The self-described “21st century medicine show” has been terrorizing China since 2012, peddling an ungodly mix of blues, punk, hip hop and 8-bit beats. Originally, a one-man act consisting of a zombie bluesman and a rap-rock demigod, Guiguisuisui is now a two-piece boldly pushing the paramaters of sound and performance. Released on Hong Kong based Metal Hell Recordings, Write Me a Death Letter delves deep into their self-mythology showing all the tricks (like their one-string skateboard guitar) that have made them unpredictable live favorites.
46. Tom Cruise & Katie Holmes: A Million Farewells
Future Gaze: EP01
The life cycle of a Shanghai band is notoriously short and Sharon Q experienced both this year. A Million Farewells is the swang song of her ridiculously named project with Pairs' Xiao Zhang. Their last days are captured gloriously on this vinyl release, showing the now quartet hitting its stride as a killer guitar-rock band. While Xiao may have returned to Australia, the remnants of Tom and Katie have capably rebounded with Acid Pony Club's Clem Pony on board. They've already opened for the likes of AV Okubo and Mary Ocher, while their two-song debut EP hints at the powerful electronic rock that the group is capable of. For more, check out That's Shanghai's Sounds of Shanghai series.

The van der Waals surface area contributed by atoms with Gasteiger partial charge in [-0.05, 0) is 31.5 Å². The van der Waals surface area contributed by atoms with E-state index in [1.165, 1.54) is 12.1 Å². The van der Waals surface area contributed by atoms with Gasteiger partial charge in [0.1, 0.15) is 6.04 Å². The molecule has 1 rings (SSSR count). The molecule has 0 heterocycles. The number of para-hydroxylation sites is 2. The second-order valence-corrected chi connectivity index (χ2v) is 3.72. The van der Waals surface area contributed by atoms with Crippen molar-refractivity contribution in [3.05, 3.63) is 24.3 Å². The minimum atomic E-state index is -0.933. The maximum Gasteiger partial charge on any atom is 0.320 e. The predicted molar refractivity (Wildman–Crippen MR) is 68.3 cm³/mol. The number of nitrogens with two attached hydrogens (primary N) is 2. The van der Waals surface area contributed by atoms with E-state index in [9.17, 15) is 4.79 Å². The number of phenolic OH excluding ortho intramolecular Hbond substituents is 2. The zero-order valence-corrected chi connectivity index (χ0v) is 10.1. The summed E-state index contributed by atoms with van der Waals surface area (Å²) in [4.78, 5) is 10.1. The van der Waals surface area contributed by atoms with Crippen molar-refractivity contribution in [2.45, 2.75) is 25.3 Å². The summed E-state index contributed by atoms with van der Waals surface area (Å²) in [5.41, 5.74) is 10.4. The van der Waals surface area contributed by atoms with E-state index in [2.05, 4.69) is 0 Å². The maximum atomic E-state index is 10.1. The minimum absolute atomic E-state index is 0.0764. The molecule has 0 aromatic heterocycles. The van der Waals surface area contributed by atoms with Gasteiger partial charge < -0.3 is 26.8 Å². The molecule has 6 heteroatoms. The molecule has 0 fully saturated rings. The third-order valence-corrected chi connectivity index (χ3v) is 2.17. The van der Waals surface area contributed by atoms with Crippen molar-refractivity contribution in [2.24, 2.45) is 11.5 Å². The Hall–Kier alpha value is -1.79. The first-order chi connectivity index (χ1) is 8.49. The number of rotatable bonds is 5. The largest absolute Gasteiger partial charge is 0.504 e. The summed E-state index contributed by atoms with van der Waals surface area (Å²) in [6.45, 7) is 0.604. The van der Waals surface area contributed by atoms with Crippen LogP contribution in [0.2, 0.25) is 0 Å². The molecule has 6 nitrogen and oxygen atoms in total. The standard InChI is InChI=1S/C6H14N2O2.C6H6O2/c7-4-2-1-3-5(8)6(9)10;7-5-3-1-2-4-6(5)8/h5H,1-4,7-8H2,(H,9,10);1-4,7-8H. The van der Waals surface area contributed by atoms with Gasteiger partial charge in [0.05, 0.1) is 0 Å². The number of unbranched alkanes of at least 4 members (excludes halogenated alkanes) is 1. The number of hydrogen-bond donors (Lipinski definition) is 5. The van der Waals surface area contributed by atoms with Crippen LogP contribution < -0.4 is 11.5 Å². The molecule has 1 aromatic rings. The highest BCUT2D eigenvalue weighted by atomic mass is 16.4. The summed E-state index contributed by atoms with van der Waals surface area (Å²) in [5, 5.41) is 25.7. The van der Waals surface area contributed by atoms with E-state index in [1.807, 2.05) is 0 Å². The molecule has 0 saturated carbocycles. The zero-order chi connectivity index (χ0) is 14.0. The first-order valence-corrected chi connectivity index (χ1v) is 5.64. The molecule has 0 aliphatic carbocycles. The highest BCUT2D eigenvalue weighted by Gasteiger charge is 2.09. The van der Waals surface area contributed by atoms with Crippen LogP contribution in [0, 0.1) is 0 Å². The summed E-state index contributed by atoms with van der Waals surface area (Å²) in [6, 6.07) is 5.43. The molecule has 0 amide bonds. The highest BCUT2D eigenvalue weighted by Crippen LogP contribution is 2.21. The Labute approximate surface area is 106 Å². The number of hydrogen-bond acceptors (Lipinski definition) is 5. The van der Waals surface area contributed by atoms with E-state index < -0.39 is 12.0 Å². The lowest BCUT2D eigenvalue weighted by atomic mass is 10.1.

45. Hutong Yellow Weasels: Nihowdy!